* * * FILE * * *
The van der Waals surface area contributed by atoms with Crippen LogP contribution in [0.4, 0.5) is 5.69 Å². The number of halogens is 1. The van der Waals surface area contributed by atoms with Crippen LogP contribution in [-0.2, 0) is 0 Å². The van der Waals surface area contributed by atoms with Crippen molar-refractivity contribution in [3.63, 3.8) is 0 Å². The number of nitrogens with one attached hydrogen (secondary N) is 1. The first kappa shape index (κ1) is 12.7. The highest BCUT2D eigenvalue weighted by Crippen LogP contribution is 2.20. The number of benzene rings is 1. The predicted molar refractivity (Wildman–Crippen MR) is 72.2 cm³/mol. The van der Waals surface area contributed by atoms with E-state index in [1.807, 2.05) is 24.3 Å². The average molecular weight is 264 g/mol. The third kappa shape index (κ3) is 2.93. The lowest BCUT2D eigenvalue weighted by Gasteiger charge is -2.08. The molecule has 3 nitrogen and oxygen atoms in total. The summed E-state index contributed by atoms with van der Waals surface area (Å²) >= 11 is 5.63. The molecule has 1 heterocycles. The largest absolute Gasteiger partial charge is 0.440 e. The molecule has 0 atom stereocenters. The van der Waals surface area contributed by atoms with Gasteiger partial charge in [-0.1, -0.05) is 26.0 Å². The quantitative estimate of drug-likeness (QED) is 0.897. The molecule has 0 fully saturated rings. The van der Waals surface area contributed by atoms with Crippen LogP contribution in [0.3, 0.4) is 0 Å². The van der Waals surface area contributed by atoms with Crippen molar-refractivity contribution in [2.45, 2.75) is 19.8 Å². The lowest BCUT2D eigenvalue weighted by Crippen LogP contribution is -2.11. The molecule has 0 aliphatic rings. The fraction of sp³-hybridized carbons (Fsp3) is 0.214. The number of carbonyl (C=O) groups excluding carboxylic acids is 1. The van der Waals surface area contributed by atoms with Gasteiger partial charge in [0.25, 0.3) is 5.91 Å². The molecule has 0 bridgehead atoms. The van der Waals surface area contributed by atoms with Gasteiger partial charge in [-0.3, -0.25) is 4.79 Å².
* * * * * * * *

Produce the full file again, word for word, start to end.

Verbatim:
The van der Waals surface area contributed by atoms with Crippen LogP contribution in [0.4, 0.5) is 5.69 Å². The number of halogens is 1. The van der Waals surface area contributed by atoms with Crippen LogP contribution in [-0.2, 0) is 0 Å². The van der Waals surface area contributed by atoms with Crippen molar-refractivity contribution in [3.63, 3.8) is 0 Å². The number of nitrogens with one attached hydrogen (secondary N) is 1. The first kappa shape index (κ1) is 12.7. The highest BCUT2D eigenvalue weighted by Crippen LogP contribution is 2.20. The number of benzene rings is 1. The predicted molar refractivity (Wildman–Crippen MR) is 72.2 cm³/mol. The van der Waals surface area contributed by atoms with E-state index in [1.807, 2.05) is 24.3 Å². The average molecular weight is 264 g/mol. The third kappa shape index (κ3) is 2.93. The lowest BCUT2D eigenvalue weighted by Gasteiger charge is -2.08. The molecule has 3 nitrogen and oxygen atoms in total. The summed E-state index contributed by atoms with van der Waals surface area (Å²) >= 11 is 5.63. The molecule has 1 heterocycles. The largest absolute Gasteiger partial charge is 0.440 e. The molecule has 0 atom stereocenters. The van der Waals surface area contributed by atoms with Gasteiger partial charge in [-0.1, -0.05) is 26.0 Å². The quantitative estimate of drug-likeness (QED) is 0.897. The molecule has 0 fully saturated rings. The van der Waals surface area contributed by atoms with Crippen LogP contribution in [0.3, 0.4) is 0 Å². The van der Waals surface area contributed by atoms with Crippen molar-refractivity contribution in [2.45, 2.75) is 19.8 Å². The lowest BCUT2D eigenvalue weighted by Crippen LogP contribution is -2.11. The molecule has 0 aliphatic rings. The fraction of sp³-hybridized carbons (Fsp3) is 0.214. The number of carbonyl (C=O) groups excluding carboxylic acids is 1. The van der Waals surface area contributed by atoms with Gasteiger partial charge in [0.25, 0.3) is 5.91 Å². The molecule has 0 bridgehead atoms. The van der Waals surface area contributed by atoms with Gasteiger partial charge in [-0.3, -0.25) is 4.79 Å².